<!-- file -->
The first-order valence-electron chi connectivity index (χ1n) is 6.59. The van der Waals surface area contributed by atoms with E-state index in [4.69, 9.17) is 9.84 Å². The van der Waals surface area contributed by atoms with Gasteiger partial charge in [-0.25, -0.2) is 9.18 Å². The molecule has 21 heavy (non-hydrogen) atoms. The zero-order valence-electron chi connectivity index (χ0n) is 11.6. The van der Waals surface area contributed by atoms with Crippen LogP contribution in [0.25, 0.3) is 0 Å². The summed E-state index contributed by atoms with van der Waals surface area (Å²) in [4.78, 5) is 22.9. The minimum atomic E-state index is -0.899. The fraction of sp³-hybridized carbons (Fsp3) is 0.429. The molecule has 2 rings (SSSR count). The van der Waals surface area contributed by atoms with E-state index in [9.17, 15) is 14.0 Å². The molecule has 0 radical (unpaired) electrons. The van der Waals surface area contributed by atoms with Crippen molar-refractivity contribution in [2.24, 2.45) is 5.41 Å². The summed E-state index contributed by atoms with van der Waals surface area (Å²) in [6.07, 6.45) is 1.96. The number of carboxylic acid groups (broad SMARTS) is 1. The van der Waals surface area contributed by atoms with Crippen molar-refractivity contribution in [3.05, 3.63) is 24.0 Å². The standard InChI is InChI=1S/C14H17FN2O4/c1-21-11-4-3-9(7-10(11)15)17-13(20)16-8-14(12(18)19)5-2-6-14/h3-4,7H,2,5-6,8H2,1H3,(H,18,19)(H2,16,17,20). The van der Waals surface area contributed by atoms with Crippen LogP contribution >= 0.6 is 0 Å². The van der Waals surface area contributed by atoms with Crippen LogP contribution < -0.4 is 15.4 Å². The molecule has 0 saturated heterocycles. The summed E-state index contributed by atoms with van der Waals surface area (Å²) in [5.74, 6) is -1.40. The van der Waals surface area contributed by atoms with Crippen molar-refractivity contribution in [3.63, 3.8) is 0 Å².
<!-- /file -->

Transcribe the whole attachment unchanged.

The first-order valence-electron chi connectivity index (χ1n) is 6.59. The van der Waals surface area contributed by atoms with E-state index in [4.69, 9.17) is 9.84 Å². The van der Waals surface area contributed by atoms with Gasteiger partial charge in [-0.25, -0.2) is 9.18 Å². The molecule has 21 heavy (non-hydrogen) atoms. The zero-order valence-electron chi connectivity index (χ0n) is 11.6. The van der Waals surface area contributed by atoms with Crippen LogP contribution in [0.25, 0.3) is 0 Å². The summed E-state index contributed by atoms with van der Waals surface area (Å²) in [4.78, 5) is 22.9. The minimum atomic E-state index is -0.899. The fraction of sp³-hybridized carbons (Fsp3) is 0.429. The molecule has 2 rings (SSSR count). The van der Waals surface area contributed by atoms with E-state index in [9.17, 15) is 14.0 Å². The molecule has 0 radical (unpaired) electrons. The van der Waals surface area contributed by atoms with Crippen molar-refractivity contribution in [2.24, 2.45) is 5.41 Å². The summed E-state index contributed by atoms with van der Waals surface area (Å²) in [6.07, 6.45) is 1.96. The number of carboxylic acid groups (broad SMARTS) is 1. The van der Waals surface area contributed by atoms with Crippen molar-refractivity contribution in [3.05, 3.63) is 24.0 Å². The standard InChI is InChI=1S/C14H17FN2O4/c1-21-11-4-3-9(7-10(11)15)17-13(20)16-8-14(12(18)19)5-2-6-14/h3-4,7H,2,5-6,8H2,1H3,(H,18,19)(H2,16,17,20). The van der Waals surface area contributed by atoms with Crippen LogP contribution >= 0.6 is 0 Å². The van der Waals surface area contributed by atoms with Crippen LogP contribution < -0.4 is 15.4 Å². The molecule has 0 saturated heterocycles. The summed E-state index contributed by atoms with van der Waals surface area (Å²) in [5.74, 6) is -1.40. The van der Waals surface area contributed by atoms with Crippen molar-refractivity contribution in [3.63, 3.8) is 0 Å².